News Release

Doctoral thesis establishes three profiles of professionality regarding vocational teacher

Book Announcement

Estonian Research Council

The doctoral thesis examined the changing professionality of vocational teachers in the context of changing vocational education (since Estonia's restoration of independence). The focal points were the individual aspects of vocational teachers' work, such as the knowledge, skills, approaches and procedures (including coping and teaching strategies) that vocational teachers apply in practice as well as the individual factors (for example self-efficacy, commitment) that may influence their professionality. In the opening, regarding the professionality model of vocational teachers, the doctoral student relied on Hoyle's work (1974, 2008), a model which Evans (2008) has since developed further.

Of the changes that have taken place in vocational education, the aspects which affect professionalism the most are diverse standardisation, prioritising openness via the VET school population and reputation building. Vocational teachers themselves believe that the most important changes in vocational education are cooperation regarding professional self-development and the application of the qualification system. The least important aspects are believed to be changes in the assessment of the work of vocational teachers and their qualifications.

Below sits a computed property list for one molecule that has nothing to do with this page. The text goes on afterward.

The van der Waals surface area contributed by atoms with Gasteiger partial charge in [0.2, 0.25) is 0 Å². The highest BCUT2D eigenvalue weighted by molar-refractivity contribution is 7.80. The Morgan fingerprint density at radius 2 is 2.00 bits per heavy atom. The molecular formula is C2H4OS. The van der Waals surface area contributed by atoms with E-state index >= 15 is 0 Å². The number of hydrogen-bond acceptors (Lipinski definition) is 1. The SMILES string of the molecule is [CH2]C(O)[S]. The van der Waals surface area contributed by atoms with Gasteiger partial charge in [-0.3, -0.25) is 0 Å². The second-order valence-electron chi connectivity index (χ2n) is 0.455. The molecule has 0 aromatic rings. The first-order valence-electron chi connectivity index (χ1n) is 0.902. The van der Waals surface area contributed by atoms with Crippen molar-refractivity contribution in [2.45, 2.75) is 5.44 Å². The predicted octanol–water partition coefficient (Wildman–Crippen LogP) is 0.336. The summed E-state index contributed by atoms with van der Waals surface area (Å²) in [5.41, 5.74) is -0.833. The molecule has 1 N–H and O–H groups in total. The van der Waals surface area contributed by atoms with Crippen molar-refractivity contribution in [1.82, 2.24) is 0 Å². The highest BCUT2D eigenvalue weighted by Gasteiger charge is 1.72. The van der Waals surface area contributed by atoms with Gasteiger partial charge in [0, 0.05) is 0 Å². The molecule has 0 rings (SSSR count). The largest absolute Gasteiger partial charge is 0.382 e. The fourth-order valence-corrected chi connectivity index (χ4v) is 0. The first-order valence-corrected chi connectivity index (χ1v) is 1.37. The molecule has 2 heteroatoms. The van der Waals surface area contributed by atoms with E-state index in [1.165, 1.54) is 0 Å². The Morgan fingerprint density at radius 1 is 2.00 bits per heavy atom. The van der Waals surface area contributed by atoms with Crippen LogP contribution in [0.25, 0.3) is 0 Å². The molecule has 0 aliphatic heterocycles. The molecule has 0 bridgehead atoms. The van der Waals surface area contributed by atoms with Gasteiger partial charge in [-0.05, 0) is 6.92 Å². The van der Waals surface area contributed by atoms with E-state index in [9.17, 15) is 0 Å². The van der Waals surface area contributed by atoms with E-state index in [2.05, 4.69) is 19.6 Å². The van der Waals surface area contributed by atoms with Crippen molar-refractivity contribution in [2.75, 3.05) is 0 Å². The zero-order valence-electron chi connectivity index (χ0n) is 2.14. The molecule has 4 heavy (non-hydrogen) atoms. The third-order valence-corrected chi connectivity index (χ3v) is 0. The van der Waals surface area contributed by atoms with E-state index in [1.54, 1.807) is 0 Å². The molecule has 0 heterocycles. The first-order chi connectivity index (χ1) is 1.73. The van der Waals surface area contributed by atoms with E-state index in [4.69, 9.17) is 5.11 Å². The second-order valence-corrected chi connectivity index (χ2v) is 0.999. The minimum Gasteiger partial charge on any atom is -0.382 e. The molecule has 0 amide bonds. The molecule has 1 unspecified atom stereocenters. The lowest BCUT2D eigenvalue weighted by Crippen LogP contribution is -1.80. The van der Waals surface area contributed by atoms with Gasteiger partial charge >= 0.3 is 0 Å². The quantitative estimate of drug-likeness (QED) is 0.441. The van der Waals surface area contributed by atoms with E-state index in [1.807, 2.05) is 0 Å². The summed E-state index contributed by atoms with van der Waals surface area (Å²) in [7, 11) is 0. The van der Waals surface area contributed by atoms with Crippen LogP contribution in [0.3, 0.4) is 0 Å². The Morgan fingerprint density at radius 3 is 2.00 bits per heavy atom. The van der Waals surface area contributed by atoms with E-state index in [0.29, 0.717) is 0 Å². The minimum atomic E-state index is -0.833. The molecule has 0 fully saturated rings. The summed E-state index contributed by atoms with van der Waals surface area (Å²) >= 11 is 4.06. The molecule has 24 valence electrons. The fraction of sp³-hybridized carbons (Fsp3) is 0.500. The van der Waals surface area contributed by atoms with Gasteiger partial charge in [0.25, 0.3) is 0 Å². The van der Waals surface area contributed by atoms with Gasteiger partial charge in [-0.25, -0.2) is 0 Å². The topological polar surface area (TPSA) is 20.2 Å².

Estonian vocational teachers still express various understandings, assessments and experiences regarding changes in vocational education and apply different collaboration and learning activities to cope with all of the changes, thus shaping the professionality of Estonian vocational teachers. Therefore, vocational teachers have developed three professionality profiles: 1) changes are supported by extensively networked professionals; 2) changes are moderately supported by school-centred professionals; and 3) changes are viewed critically by collaboration-detached professionals. The collaboration and learning activities of vocational teachers have become important ways to react and adapt to changes and demands; however, they also affect the self-efficacy, job satisfaction and commitment of vocational teachers, which are important factors in vocational teachers' re-professionalisation and continuation in the profession.